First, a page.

The dark forces of schism are hovering over the horizon in England and Eliud has made it more than clear that he sees the Pilling Report as “very flawed” and will not stand by if the more dramatic of the recommendations are implemented. His passion for saving “the historic Mother Church of the Communion” is not to be under-estimated and he represents a growing willingness to engage in border-crossing into the very heartland of Anglicanism itself.

Expect statements out of Kenya to be taken very seriously in Lambeth Palace in 2014. The “sleeping giant of Anglican orthodoxy” as Wabukala himself described the Anglican Global South movement is waking up and in a battle for the soul of England there may come a time when no prisoners are taken.

Number 1 – Most Revd Justin Welby

The Inauguration of the Ministry of the 105th Archbishop of Canterbury, Justin Portal Welby at Canterbury Cathedral.He’s charismatic, he can render the veteran BBC Journalist John Humphrys lost for words (no mean feat), he’s got the coolest middle name of the whole House of Bishops; 2013 was a pretty good year for Justin Portal Welby. Propelled from relative obscurity, the man who only two and a half years years ago was Dean of Liverpool Cathedral is now the Metropolitan of the Church of England with the weight of the Anglican world on his shoulders.

He’s already begun a quick-fire tour of the provinces of the Communion and there’ll be more of that over the next few months. He’s fast to learn and adapt to environment (note how he completely changed his sermon in Kenya during the GAFCON meeting from one service to the next) and he has the kind of self-deprecating humour that endears him to most folks he meets. On top of that he has the respect of his peers (literally) in Parliament where as a driving force on the Parliamentary Commission on Banking Standards he has helped to frame crucial legislation that will be moving forward this year.

There are however pitfalls ahead for Welby. Women Bishops is not through yet and attempts to put off the human sexuality debate for a few years (“facilitated conversation” is a wonderful thing) may be torpedoed if Jeffrey John gets a Bishopric. On top of that the House of Bishops still haven’t sorted out how they’re going to handle same-sex marriage and when it does guess who will get the public approbation for it? At some point the honeymoon has to end.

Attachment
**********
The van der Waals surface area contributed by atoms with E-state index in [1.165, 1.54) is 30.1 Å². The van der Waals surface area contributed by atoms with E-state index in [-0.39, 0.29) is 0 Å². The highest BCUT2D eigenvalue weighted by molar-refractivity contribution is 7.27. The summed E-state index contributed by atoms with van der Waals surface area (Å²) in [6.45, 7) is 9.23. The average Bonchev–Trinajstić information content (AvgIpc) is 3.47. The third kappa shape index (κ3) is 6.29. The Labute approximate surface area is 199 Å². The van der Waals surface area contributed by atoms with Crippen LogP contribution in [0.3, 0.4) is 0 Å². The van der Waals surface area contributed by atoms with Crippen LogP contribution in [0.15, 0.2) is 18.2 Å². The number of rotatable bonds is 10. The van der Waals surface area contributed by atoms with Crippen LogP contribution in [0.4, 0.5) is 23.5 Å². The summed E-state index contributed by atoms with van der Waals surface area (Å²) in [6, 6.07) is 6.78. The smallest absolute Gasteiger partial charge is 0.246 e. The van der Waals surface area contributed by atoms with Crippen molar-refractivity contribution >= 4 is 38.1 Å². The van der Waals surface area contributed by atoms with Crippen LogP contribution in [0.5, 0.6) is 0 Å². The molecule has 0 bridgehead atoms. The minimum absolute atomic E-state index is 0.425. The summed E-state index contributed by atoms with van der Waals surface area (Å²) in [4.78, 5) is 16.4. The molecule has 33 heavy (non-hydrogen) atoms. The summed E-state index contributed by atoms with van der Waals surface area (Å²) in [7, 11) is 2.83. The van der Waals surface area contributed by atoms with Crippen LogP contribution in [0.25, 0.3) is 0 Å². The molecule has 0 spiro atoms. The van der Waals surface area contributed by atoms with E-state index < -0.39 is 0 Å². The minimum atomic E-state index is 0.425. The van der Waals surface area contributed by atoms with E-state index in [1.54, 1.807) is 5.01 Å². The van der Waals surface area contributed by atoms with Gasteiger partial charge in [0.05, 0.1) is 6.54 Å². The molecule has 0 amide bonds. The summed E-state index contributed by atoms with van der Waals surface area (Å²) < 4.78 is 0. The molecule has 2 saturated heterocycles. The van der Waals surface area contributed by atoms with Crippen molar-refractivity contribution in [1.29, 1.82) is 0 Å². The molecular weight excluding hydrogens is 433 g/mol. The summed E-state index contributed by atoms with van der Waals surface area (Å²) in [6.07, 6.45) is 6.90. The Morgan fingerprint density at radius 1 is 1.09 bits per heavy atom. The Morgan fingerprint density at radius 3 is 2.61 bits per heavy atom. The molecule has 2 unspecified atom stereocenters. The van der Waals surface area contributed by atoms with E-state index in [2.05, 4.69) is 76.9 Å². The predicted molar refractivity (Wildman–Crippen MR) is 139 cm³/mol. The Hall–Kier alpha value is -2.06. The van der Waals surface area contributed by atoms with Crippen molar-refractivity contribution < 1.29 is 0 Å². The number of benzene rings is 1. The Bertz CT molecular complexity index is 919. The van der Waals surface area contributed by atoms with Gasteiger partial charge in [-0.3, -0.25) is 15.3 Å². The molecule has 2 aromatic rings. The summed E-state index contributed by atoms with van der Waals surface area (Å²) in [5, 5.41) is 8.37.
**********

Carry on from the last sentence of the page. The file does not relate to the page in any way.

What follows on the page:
Turbulent priest? The next 12 months may be rocky but we’ll get to see what kind of man Justin is when times start getting rough.

Yes, I know there are only two women on the list and only four unordained folks. The point of the list is to point out people who will make or shape the news in 2014 – the fact they all happen to be men or ordained is irrelevant. Last year’s list was more balanced but it just so happens that this year’s list isn’t. And for those complaining about “celebrity culture” most of the people on this list aren’t celebrities. That’s the whole point.

55 Comments on “2014 – The Anglicans to Watch

  1. How should Colin Coward respond to those who believe that homosexual relationships are sinful? If they’re unwilling to so much as tolerate the expression of gay sexuality in the church, no amount of politeness will bear fruit. You can’t sweet talk someone out of a firm belief.

    I agree about Eliud Wabukala and Gafcon. As the provinces are not only irreconcilable, but talking different languages, I hope the Communion faces up to the inevitable schism, and handles it as amicably as possible.